Monday, February 4, 2013

The Purpose of Business Analysis


For the last two years I have been engaged in a long exploration of value. If you've read my "Understanding the Business Analysis Core Concept Model™(BACCM)" column in the BA Connection Newsletter (with articles in October, November, December, and January so far) you'll know that this has translated into many thousands of words about value — what it is, and what it is not.

There has been a lot of reading along the way — philosophical works on the nature of value, economic treatments of the subject, and moral / ethical / social descriptions of what value should be. Each of these approaches has something to say about the thing we call value, but none of them does a good job of describing actual human behaviour. Recent scientific work, however, has shown some real promise. Behavioural economics is still a young field, and is a loooong way from Asimov's psychohistory — but it makes better predictions about how people behave than the other approaches do.  

A big part of this research (and brain science in general) is the exploration of cognitive biases. We have a lot of them, and many are quite well documented (see the wikipedia entry on the subject). These are facts of our existence.

Daniel Kahneman, along with Amos Tversky, introduced the concept of 'cognitive bias' to the world in 1972, helping to spark a new kind of exploration of human behaviour. In his book Thinking, Fast and Slow, Kahneman introduces a theory to tie together many biases, such as overconfidence, loss aversion, framing, and sunk-cost. He calls it 'What You See Is All There Is', or WYSIATI. (He uses the phrase so much that he abbreviates it in the text. There's an interesting review of his work, called 'A machine for jumping to conclusions' on the APA site.) WYSIATI states that human decisions rarely account for anything beyond the most obvious information. Our brains are very efficient ‑ or lazy ‑ and must be provoked into accounting for more than the immediate context.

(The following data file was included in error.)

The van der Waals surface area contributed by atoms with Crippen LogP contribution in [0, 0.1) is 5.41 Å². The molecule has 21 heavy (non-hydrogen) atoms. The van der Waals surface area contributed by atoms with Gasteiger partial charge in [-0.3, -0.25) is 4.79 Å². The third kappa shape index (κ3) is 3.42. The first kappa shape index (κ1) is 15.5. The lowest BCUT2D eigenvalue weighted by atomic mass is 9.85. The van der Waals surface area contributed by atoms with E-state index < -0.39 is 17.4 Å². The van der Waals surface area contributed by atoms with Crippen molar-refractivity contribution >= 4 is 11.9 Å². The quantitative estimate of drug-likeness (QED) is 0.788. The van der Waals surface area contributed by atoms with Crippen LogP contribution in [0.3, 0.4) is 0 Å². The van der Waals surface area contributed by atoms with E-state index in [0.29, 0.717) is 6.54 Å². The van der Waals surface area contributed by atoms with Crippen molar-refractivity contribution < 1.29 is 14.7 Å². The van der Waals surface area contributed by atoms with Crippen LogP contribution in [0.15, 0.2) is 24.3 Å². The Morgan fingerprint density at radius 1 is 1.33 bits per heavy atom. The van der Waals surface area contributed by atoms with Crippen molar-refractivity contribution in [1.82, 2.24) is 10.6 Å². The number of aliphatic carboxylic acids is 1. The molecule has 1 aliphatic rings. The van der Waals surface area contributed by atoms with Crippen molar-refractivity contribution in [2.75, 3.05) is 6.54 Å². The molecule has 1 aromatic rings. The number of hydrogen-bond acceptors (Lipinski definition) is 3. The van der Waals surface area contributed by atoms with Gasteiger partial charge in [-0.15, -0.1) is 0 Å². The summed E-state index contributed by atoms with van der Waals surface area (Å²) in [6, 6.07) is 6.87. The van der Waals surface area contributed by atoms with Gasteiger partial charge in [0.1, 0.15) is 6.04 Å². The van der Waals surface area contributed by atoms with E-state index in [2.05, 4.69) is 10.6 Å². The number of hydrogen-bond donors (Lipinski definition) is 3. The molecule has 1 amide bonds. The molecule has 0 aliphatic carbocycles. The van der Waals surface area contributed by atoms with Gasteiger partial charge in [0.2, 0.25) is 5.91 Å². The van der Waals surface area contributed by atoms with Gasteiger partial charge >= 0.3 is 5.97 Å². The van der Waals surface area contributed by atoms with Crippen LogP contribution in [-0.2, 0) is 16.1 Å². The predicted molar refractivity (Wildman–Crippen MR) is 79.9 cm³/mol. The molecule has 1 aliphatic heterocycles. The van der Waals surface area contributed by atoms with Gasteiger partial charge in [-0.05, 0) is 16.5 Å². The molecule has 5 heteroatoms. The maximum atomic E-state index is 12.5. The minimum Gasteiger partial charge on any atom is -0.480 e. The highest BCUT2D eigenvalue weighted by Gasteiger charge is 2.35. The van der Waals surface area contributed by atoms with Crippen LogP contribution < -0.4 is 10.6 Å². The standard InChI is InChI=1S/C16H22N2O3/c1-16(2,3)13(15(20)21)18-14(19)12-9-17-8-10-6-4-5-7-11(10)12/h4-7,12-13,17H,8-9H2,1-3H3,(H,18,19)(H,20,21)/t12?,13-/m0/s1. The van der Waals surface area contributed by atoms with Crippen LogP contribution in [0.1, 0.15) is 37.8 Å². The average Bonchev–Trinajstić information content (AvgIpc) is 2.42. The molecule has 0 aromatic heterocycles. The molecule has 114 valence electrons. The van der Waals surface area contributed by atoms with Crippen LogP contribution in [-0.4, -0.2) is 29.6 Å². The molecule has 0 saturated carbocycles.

WYSIATI is an enormously adaptive heuristic for dealing with an uncertain world in the short term. and a tremendously inefficient way for dealing with a predictable world in the long term. Humans live a long time, and have a long view of history and the future. Over the millennia, we have developed tools to compensate for WYSIATI — tools that provoke our species to act rationally. 

Our species has developed many such tools, in different contexts. The scientific method is arguably the most successful on a historical, global scale. Organizations have many approaches, such as following processes, establishing and obeying rules, working within frameworks, and using techniques. If you consider the 34 techniques in A Guide to the Business Analysis Body of Knowledge® (BABOK® Guide) version 2 in this light, you will find that all of them have elements that force us to consider more than what is obvious. They make us take what we see before us, put it in the context of what we know, and consider what we don't know. With some techniques the relationship to WYSIATI is obvious: 9.32 SWOT Analysis, 9.24 Risk Analysis, and 9.25 Root Cause Analysis, for example. With others — particularly those with lots of stakeholder interaction, such as 9.14 Interviews — the technique is itself a defense against WYSIATI.

Bottom Line

Business Analysis is one tool that humans use to compensate for WYSIATI.

...What do you think?
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